Japan’s poorest prefecture is Okinawa — and on Okinawa the poorest region lies along the northeastern coast blanketed by the dense Yanbaru jungle. Here, the villages of Higashi and Kunigami were the last areas on the island to receive electricity and running water. Until 1978, they lacked even a paved road.
Yet when it comes to biodiversity, this is one of the richest places on the planet, with almost a dozen unique species, including the noguchi gera, an endangered woodpecker that has become a symbol of the prefecture.
View original post here: Rumbles in the jungle
The U.N. commission on seabed claims has adopted a recommendation allowing Japan to vastly extend its claimed continental shelf area far to the east of Okinawa, government officials said Saturday.
The U.N. Commission on the Limits of the Continental Shelf has recognized around 310,000 sq. km of seabed around Okinotori Island as part of Japan’s continental shelf — an area equivalent to about 82 percent of Japan’s total land area, the officials said.
Go here to see the original: U.N. OKs Japan claim to expand shelf
Okinawa Prefecture on Saturday became the first area in the nation to enter the rainy season, the weather agency said.
The season began 11 days earlier than average and two days earlier than last year, the Meteorological Agency said, adding that the stretch of heavy precipitation usually ends around June 23.
Read more: Rainy season kicks off in Okinawa
Tokyo and Washington agreed Friday to move about 9,000 U.S. Marines out of Okinawa as part of the ongoing realignment of the U.S. forces in Japan, leaving about 10,000 marines in the prefecture.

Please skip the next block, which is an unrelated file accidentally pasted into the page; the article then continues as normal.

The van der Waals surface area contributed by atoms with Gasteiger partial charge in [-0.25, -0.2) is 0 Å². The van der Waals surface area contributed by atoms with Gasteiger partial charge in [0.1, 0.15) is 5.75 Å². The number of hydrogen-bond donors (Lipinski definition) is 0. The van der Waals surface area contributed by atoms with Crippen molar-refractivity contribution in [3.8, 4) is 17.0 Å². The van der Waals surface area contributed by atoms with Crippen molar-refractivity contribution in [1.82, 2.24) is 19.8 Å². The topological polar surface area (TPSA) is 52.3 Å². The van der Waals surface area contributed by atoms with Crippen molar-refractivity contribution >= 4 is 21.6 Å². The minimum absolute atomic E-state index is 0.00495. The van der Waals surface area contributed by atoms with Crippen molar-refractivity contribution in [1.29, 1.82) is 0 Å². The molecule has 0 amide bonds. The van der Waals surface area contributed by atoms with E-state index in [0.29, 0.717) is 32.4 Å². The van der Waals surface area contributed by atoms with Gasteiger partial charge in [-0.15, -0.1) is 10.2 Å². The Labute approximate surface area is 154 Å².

Of the departing contingent, 4,000 will be stationed on Guam and the rest mainly in Hawaii and other areas, a Defense Ministry official said, elaborating on the joint statement.
Read more: U.S., Japan tweak marine exit plan
Okinawa Gov. Hirokazu Nakaima was a bureaucrat at the now-defunct Ministry of International Trade and Industry when Okinawa reverted back to Japanese control in 1972.
Asked about his emotions at the time, Nakaima, 72, said in an interview in early March that he felt he “had become Japanese both in name and substance,” after spending nearly 30 years under the postwar rule of the United States.
See more here: Nakaima recounts fall and rise of Okinawa
Defense Minister Naoki Tanaka on Tuesday ordered the Self-Defense Forces to prepare missile shield elements to intercept a rocket North Korea plans to launch next month.
The preparation order will enable the SDF to begin examining locations to deploy ground-based Patriot Advanced Capability-3 missile batteries on Okinawa, Ishigaki and Miyako islands, and in the Tokyo metropolitan area.
The rest is here: Tanaka ratchets up SDF missile shield standby
Regarding the March 21 Kyodo article “Patriot missiles may be deployed in Okinawa to counter North Korean rocket”: Why is there such an overreaction to this planned satellite launch?
Do you think North Korea would [react in this way]? Japan, the United States and other Western countries are letting the imaginations of their leaders run away with them.
See the original post here: Afraid of their own shadow
Takehiro Ishikawa hit a pair of RBI singles Saturday as the Yokohama DeNA BayStars won their first preseason game by rallying to beat the Yomiuri Giants 4-3.
New captain Ishikawa’s second hit of the afternoon, off reliever Yasunari Takagi, broke a 3-3 tie in the eighth inning at Okinawa Cellular Stadium.
Read more from the original source: Stars edge Giants in preseason opener
The city of Naha, Okinawa, will cancel an event using snow from Aomori Prefecture amid concern that it might be tainted with radiation from the Fukushima No. 1 nuclear plant.
The 600 kg of snow carried to Naha from the Aomori town of Towada — roughly 350 km away from the crippled plant — was proved safe after Naha checked it for radiation, city officials said.
Read the original post: Fearing radiation, Naha cuts Aomori snow fete